VietNamNet Bridge – Clutching his first salary payment of VND2 million (US$95), Nguyen Van Minh, 41, who lives in northern Hung Yen Province, could hardly contain his joy.
It was his first pay since he had his leg amputated after an accident on a building site 10 years ago. After five months of studying and practising as a leather apprentice, Minh finally got an employer's nod.
Women in the northern province of Hung Yen join a free vocational training class sponsored by the Spanish Red Cross. — Photo courtersy of Spanish Red Cross
"I've got a job," he said. "I stayed at home for quite a long time as I thought there was no chance for me outside".
After the accident, just a few months before his wedding, Minh could not return to his job as a construction worker because he was on crutches. He applied for many less physical jobs but was seen as not healthy enough.
Minh remembered the happiness and pride in his wife's eyes when he gave her his first salary after more than 10 years of marriage. Up till then, she was the bread-winner of the six-member family.
"My wife kept smiling for days," Minh said.
Minh was among 244 disabled people in northern Hung Yen and central Lam Dong Province to get free vocational training and a job thanks to a job training scheme implemented by Spanish Red Cross and Viet Nam Red Cross.
The EUR796,000 (US$1 million) programme seeks to help about 1,500 disabled people who live in poverty to learn skills to be tailors, hairdressers and electricians, or to make leather, rattan and bamboo crafts during period 2010-14.
They are given 5-7 months free on-the-job training and career guidance at 54 vocational training centres and enterprises in the two provinces of Hung Yen and Lam Dong.
Isabel de Blas Marin, a representative from the Spanish Red Cross, said people with disabilities faced difficulties finding jobs due to lack of training.
"To provide them with skills to get suitable stable jobs will help them improve their lives and better integrate into the society. It is much more effective than financial support," she said.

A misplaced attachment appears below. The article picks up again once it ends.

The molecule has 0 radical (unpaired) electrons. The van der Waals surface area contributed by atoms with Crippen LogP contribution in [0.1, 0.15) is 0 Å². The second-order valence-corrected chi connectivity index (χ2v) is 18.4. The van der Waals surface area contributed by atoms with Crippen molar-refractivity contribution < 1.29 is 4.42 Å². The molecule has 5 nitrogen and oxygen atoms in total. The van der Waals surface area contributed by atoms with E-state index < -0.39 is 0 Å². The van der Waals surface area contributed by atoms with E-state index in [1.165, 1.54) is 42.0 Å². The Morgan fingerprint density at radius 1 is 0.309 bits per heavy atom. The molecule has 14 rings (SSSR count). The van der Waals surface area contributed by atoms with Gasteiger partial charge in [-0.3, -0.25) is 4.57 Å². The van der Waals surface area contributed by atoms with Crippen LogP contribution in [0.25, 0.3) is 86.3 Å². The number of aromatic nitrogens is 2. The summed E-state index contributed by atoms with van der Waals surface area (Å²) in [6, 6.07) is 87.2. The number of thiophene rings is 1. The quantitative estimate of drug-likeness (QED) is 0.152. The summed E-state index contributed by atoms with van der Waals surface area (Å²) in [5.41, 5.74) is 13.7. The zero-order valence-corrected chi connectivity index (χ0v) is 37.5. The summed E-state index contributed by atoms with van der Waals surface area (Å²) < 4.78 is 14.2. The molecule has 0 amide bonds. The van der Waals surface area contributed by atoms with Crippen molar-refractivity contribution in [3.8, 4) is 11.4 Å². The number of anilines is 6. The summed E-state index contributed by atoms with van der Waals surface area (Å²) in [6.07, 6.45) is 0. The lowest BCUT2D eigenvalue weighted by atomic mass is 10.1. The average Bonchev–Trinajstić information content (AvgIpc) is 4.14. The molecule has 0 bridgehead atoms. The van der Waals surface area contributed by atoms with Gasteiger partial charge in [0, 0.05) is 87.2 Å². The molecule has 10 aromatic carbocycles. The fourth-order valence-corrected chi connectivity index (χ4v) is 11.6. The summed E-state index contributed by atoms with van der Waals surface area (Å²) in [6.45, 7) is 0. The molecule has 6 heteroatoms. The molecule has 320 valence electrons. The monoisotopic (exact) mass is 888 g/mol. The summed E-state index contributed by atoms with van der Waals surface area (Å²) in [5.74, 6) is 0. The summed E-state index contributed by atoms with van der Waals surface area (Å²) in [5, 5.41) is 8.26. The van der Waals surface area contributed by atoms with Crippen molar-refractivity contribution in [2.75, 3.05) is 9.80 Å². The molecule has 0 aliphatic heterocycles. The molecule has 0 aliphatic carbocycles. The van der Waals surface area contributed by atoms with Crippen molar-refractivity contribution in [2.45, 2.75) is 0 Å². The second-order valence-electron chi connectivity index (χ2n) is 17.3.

Viet Nam has about 6.7 million of people with disabilities, according to statistics. About 60 per cent of them are of working age and most live in rural areas. Up to 70 per cent of disabled people can not live on their own, are unemployed or need regular support from their relatives. Many social organisations provide vocational training and help to disabled people but there are no professional centres with special curriculum and equipment for disabled people.
Vice chairman of Ha Noi Disabled People Association Le Minh Hien said people with disabilities, even graduates with excellent skills, found it very difficult to find jobs.
"There's a lack of understanding between enterprises and disabled people," she said. "Most enterprises think they will get lower productivity and have to pay to change the working conditions so they refuse to employ disabled people."
"Moreover," Hien said, "there are no professional vocational centres for people with disabilities.
"They study the same curriculum as normal people do but it is totally ineffective because they need more practice and a longer time to master skills."
Statistic from Hung Yen Province People's Committee show that there are about 21,570 people with disabilities in the province, of which more than 7,120 were capable of working, but only about 960 people could get jobs.
The rest were dependent on their relatives or social centres.
Hien said special curriculums and studying equipment were needed for people with disabilities and communication and job-seeking skills should be included to make them more self-confident.
Meanwhile, Minh has been provided with a prosthesis to help him move around faster, thanks to support from the International Committee of the Red Cross.
"I will try to make more belts this month to get a bonus. I'm thinking of buying something special for my wife. It will be my first gift to her," he said.
VietNamNet/Viet Nam News